Civilian men dating military women
The uniform and grooming standards work to downplay their physical female characteristics. military’s first female combatant commander, put it: “I’m a general, a commander, an airman.
Additionally, the expectation—explicit or implicit—is that they also downplay other attributes that are traditionally considered feminine, such as open displays of emotion. And I happen to be a woman.” When many women leave the service, they expect that being a woman in the civilian community will be easier, but that isn’t always the case. The difference, this time, is that the individuals on the other end are not prepared for them to do so.
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And directly challenging these expectations can often lead to conflict.
On active duty, women were my support network, a situation encouraged both by our small numbers—approximately 15 percent of the active duty force is women—and by the military’s emphasis on teamwork.
Recently, I had dinner with several of my coworkers, all male veterans.
They expect, for example, to be afforded the same respect as their male counterparts—veteran and civilian.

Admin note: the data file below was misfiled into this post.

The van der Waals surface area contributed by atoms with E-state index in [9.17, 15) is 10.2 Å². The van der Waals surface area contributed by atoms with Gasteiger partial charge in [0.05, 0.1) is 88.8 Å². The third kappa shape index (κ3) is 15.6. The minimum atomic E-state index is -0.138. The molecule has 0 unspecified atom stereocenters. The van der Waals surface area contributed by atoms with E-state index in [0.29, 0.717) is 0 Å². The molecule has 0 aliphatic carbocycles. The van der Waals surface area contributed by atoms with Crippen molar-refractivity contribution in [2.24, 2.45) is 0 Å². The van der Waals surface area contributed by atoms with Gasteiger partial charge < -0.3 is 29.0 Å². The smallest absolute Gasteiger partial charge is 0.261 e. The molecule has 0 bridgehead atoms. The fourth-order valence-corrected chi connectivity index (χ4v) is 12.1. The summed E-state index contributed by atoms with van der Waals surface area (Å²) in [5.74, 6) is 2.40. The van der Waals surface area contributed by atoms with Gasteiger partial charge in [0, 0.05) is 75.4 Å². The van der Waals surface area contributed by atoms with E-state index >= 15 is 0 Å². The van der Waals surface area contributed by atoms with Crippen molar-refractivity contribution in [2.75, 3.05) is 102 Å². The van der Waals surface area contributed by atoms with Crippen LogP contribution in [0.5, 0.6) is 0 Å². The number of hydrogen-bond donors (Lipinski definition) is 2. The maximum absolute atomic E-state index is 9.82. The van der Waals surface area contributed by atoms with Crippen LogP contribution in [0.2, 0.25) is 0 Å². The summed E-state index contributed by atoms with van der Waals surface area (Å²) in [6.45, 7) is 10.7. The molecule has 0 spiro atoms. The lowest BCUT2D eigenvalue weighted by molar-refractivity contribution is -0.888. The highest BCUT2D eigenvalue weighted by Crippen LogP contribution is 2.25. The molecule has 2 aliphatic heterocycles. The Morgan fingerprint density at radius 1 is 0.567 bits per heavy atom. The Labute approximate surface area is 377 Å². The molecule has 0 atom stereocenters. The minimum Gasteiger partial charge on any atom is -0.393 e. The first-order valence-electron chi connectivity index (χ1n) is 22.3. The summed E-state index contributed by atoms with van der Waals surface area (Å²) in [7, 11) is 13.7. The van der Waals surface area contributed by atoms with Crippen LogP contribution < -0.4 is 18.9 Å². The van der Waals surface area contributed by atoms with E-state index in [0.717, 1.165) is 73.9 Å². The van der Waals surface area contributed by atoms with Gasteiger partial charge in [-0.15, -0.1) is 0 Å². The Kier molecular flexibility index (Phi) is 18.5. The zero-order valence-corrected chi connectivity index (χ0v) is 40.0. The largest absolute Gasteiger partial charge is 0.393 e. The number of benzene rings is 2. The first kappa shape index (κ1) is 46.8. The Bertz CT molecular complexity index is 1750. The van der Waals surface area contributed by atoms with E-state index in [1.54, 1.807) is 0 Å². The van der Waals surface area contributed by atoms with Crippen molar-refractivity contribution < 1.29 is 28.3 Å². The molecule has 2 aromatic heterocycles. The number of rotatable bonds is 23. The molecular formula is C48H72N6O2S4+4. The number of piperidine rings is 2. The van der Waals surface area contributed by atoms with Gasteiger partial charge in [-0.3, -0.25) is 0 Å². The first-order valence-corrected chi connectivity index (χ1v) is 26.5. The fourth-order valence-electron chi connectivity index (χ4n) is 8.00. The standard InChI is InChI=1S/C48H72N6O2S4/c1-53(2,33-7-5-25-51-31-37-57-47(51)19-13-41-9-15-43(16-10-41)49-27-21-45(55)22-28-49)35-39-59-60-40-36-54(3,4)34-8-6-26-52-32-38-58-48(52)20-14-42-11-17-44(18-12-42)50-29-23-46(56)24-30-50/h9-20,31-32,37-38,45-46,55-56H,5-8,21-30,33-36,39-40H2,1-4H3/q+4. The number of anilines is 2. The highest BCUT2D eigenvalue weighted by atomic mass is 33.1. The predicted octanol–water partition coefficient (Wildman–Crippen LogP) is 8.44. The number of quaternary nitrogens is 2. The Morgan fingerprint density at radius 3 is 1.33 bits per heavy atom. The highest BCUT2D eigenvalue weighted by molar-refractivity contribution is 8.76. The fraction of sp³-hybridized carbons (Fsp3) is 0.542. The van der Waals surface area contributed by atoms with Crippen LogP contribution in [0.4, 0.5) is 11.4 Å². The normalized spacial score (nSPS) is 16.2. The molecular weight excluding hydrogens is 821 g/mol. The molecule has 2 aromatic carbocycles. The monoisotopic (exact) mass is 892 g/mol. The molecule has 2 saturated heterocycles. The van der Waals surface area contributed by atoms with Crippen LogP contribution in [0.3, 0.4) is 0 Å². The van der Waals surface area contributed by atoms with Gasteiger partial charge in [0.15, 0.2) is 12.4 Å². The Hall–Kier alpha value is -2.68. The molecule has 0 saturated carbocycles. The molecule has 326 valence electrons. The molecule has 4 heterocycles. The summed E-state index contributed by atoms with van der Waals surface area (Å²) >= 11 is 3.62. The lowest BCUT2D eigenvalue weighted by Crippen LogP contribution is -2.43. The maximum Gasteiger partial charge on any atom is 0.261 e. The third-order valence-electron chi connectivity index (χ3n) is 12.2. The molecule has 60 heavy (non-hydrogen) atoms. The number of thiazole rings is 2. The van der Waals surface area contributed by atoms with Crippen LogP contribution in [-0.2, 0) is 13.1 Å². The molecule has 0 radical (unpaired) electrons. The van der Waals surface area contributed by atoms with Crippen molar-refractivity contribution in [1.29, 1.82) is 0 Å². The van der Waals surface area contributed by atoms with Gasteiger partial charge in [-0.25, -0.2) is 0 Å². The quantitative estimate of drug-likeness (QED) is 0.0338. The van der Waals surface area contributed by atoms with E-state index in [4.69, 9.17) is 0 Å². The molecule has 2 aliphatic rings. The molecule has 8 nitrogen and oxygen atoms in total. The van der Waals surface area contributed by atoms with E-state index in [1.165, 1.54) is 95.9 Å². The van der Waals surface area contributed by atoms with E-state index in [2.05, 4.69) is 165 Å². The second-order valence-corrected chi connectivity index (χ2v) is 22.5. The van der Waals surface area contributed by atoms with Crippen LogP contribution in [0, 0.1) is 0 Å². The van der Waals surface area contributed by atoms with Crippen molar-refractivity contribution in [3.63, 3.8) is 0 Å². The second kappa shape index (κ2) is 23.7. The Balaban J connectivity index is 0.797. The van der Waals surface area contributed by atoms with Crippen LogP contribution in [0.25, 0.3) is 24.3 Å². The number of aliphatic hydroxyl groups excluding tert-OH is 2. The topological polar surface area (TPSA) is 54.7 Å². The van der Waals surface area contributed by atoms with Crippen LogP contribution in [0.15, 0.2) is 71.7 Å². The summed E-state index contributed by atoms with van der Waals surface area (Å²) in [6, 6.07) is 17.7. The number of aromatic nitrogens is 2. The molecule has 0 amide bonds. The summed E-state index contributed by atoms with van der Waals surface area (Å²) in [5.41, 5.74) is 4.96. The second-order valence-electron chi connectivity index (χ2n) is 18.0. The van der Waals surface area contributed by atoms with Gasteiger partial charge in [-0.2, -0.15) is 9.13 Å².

This is not surprising—they are competing on standards that were designed and built by men to bring out the best in men.
The fact that women are competing against those standards at all is hugely important.
That was not, however, why I was in Afghanistan—that was for my role as senior Taliban/Al Qaeda analyst for a three-star general.
This kind of exchange, where a woman’s connection to the military is assumed to be earned by another, most likely male, individual can be insulting and disheartening to a woman who has served.
That’s not to say that gender isn’t going to be noticed or that others aren’t going to make it an issue—they will. They have to prove their abilities all over again, earn their place at the table again. They proved themselves every time they arrived at a new duty station. There are roughly 2 million women veterans in the United States and Puerto Rico, according to the Department of Veterans Affairs.